Youth Literary Derby Kicks Off

Published: May 13, 2018 11:09 pm EDT

The 2018 Youth Literary Derby kicked off its opening day festivities on schedule May 10 at Seelster Farm’s Standardbred nursery in Lucan, Ont., followed by a busy weekend of visits by eager young horse-loving wordsmiths to eight other Standardbred nurseries across the province, keen to greet newborn foals during the prime foaling season in May and June.

One hundred aspiring young writers from St. Patrick’s Elementary School in Lucan converged on the Seelster farm anxious to meet some of the 120 foals born on the prime 590-acre breeding site in 2018.

“It was great to see such excitement from the students towards the foals. We have some lifelong fans in the making here,” said Seelster Farm Manager, Ann Straatman.

Farm Manager Ann Straatman answers a myriad of questions from students on their visit to Seelster Farms,
where they met newborn Standardbred foals. (Bill Galvin Photo)

Twenty Ontario Standardbred breeding farms are opening their gates to students participating in the Youth Literary Derby, a juried, horse-themed writing contest designed to encourage writing and literacy skills for Ontario students in grades 5 to 8.

There will be 1,400 Standardbred foals born at Ontario nurseries in 2018 and their greeting to visiting Derby hopefuls will be “Hey, Look Us Over.” They will challenge students to express their perceptions of them and their natural beauty, agility, intelligence and warm friendship in prose or verse for a portion of the $2,000 prize and free tuition for youth equine courses at the University of Guelph.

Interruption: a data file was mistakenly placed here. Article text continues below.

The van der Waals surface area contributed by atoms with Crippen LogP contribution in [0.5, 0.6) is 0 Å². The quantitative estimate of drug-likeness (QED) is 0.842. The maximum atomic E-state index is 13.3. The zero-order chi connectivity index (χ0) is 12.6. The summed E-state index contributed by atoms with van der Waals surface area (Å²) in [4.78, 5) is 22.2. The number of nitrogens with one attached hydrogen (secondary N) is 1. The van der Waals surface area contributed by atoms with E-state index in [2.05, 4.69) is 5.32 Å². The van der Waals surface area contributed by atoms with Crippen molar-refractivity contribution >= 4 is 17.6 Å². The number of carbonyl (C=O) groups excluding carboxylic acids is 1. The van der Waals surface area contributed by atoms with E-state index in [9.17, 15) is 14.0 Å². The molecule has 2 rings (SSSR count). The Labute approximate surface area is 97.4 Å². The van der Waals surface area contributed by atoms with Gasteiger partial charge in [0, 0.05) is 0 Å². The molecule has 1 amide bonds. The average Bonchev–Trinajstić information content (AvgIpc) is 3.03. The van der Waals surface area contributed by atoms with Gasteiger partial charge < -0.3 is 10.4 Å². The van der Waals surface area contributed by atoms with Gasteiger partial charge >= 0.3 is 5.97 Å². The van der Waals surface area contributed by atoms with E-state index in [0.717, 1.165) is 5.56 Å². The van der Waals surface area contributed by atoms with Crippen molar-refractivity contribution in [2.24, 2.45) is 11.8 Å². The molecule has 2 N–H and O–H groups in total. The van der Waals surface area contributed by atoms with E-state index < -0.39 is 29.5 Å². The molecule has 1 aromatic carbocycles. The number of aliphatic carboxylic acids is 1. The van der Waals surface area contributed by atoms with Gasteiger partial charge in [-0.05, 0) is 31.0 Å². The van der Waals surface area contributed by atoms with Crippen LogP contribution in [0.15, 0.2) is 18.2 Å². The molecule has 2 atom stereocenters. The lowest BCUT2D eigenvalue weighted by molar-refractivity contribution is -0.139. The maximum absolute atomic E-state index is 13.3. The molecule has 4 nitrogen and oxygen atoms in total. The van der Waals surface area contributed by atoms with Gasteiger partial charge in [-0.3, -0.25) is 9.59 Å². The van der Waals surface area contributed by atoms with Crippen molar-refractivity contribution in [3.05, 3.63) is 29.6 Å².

The Derby Trail continued Saturday, May 12 with stops at Caroline Thornton’s Oak Knoll Stables in Campbellcroft, Susan and John Clark’s Clark Equine in Caledonia, Dr. Garth Henry’s Hamstan Farm in Russell, Peter Clements’ Farm near Dobbinton and the Bert Moore Farm near Sarnia.

On Sunday, May 13, the Derby trail had stops at Mac Lilley’s Farms near Dutton, David Heffering’s Port Perry Tara Hills Stud and Mike Wilson’s Warrawee Farm. Warrawee, a familiar name of horses bred on Wilson’s Rockwood nursery, is an Australian aboriginal greeting meaning “come and visit.”

“It was a fantastic and rewarding day here at Mac Lilley Farms,” said Ruleen Lilley.
“We watched a small child reach across the fence to pet a newborn foal. A fuzzy muzzle, a tiny hand create a bond that lasts a lifetime."

More than 200 children were among the estimated gathering of 350, all anxious to run home and pen their up-close and personal encounters with newborn foals for the Youth Literary Derby.

Students are invited to visit the program’s website at for complete contest details, including a map of Ontario showing the locations and addresses of all participating Standardbred breeding farms.


For additional information, contact Bill Galvin at [email protected].

(Youth Literary Derby)